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Lawyer With 'The Dragon Tattoo': Business on Track to Pass Sony in Foreign Film Grosses


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William Schopf is in the spotlight as the owner of Music Box Films. (Photo by Saverio Truclia)

Attorney William Schopf’s fall schedule included a working trip to the Toronto Film Festival in September and preparation for a major trial starting in November. “I haven’t had the situation yet where I have to tell the judge, ‘I need a continuance because I’ve got to go to Cannes,’ ” he says, but one can imagine such a conflict in his future.

That’s because the 62-year-old co-founder of Schopf & Weiss in Chicago takes more than a passing interest in cinema. Twenty-four years ago he bought a building that houses a jewel box of a movie house, the historic 750-seat Music Box Theatre in Chicago. One investment led to another, and today his movie business is on a winning streak.

Music Box Films, an independent distributor he started three years ago, snared the U.S. distribution rights to the Millennium trilogy, the Swedish-language films based on the late Stieg Larsson’s best-selling crime novels. The first film of the three, The Girl with the Dragon Tattoo, grossed more than $10 million within six months of its U.S. release in March, a big number for a foreign film here. That helped put Music Box on track to surpass Sony Pictures Classics in 2010 as the top-grossing U.S. distributor of foreign films.

Every morning these days Schopf checks the overnight box-office results from a movie data service to see how his films did. “It’s addictive,” he says.

Art house cinema would seem at opposite poles from business law, but Schopf navigates both worlds with flair. He’s not a showman, but he understands the value of a dramatic gesture.

For example, fresh out of Cornell Law School in 1973 and volunteering at a Chicago legal clinic, he questioned a plainclothes police officer testifying against his client. The officer testified he had flashed his badge to identify himself. Schopf pulled out his wallet, flashed his driver’s license and asked the officer to describe what he had seen. The officer couldn’t; the client was acquitted.

CUT TO A NEW SCENE

In 1979, Schopf left his position at Price, Cushman, Keck & Mahin and moved as a partner to Reuben & Proctor. He struck out on his own in 1987 with a younger colleague, Steven A. Weiss. Schopf’s real estate investing gave him confidence to take risks, he recalls: “I could say to myself, the firm might fail but I’ve got the real estate, or if the real estate failed I’d have the firm.”

In fact, both businesses flourished. Schopf & Weiss, with 21 attorneys, is a highly successful commercial litigation firm specializing in complex cases. Over the past 15 years, Schopf has successfully led more than 11 major jury trials involving issues ranging from international trade and price-fixing to legal malpractice and fraud.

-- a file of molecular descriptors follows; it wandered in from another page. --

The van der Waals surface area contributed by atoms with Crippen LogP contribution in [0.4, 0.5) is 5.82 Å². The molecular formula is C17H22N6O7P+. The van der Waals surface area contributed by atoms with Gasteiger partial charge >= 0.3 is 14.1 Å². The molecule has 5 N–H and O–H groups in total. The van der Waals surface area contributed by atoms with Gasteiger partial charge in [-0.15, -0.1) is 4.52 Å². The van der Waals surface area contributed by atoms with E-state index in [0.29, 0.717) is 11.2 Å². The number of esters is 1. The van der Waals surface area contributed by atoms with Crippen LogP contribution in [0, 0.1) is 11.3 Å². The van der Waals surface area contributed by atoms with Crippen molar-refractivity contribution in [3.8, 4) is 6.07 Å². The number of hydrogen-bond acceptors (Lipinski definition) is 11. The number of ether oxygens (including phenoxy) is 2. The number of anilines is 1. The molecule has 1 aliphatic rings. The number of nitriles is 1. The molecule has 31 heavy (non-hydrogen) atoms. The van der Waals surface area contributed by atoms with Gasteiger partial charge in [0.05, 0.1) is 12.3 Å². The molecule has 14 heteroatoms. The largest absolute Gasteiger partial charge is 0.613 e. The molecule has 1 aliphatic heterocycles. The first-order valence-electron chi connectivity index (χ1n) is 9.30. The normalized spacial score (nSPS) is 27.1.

“I like a learning curve,” Schopf says. “Every new case involves learning a new industry, so that’s been great.”

The same can be said of his investments. When he bought the Music Box building, attracted by its 34 apartments and eight storefronts, the theater was an anchor tenant. In 2003, Schopf took over the operations of the theater business after the owners retired and none of the prospective operators had deep enough pockets.

In 2006, he approached Music Box program director Brian Andreotti about expanding. “Running this little independent theater is OK by me, but it doesn’t give you guys any opportunity,” Schopf recalls saying. “We needed to expand horizontally [by buying other theaters] or vertically” into distribution.

Their exploration led to a meeting in New York with distribution specialist Edward Arentz, who tried to dissuade Schopf. “But he was undeterred,” recalls Arentz, now managing director of the business. “He has a high tolerance for risk.”

The pair announced Music Box Films at Cannes in 2007, where they bought rights to their first movie. The next year, Music Box had its first hit, grossing $6.2 million with the U.S. release of the French thriller Tell No One. That helped them land the Millennium films last year, when awareness of the novels was beginning to build in the U.S. The business will gross more than $20 million in 2010, but continued success is by no means assured.

“It’s a gambler’s business model,” Schopf says.

His risk-taking isn’t limited to movies. He developed a retreat center on an island south of Rio de Janeiro. His idea was to attract “people doing interesting things,” he says. Closer to home, in one of his buildings in Chicago, he operates a contemporary art gallery with curator Aron Packer.

Music Box is Schopf’s major focus outside his law practice, though he is hard-pressed to say what percentage of his time he devotes to each. “I’m determined at this stage of my life that whatever I do, it’s going to be fun. None of it’s a burden, so I don’t really track it.”

When he was younger, Schopf believed decisions about what activities to pursue necessarily limited future options. “I thought that choices foreclosed opportunities, but I learned it’s just the opposite,” he says. “Even failure brings opportunities. There are always more doors.”

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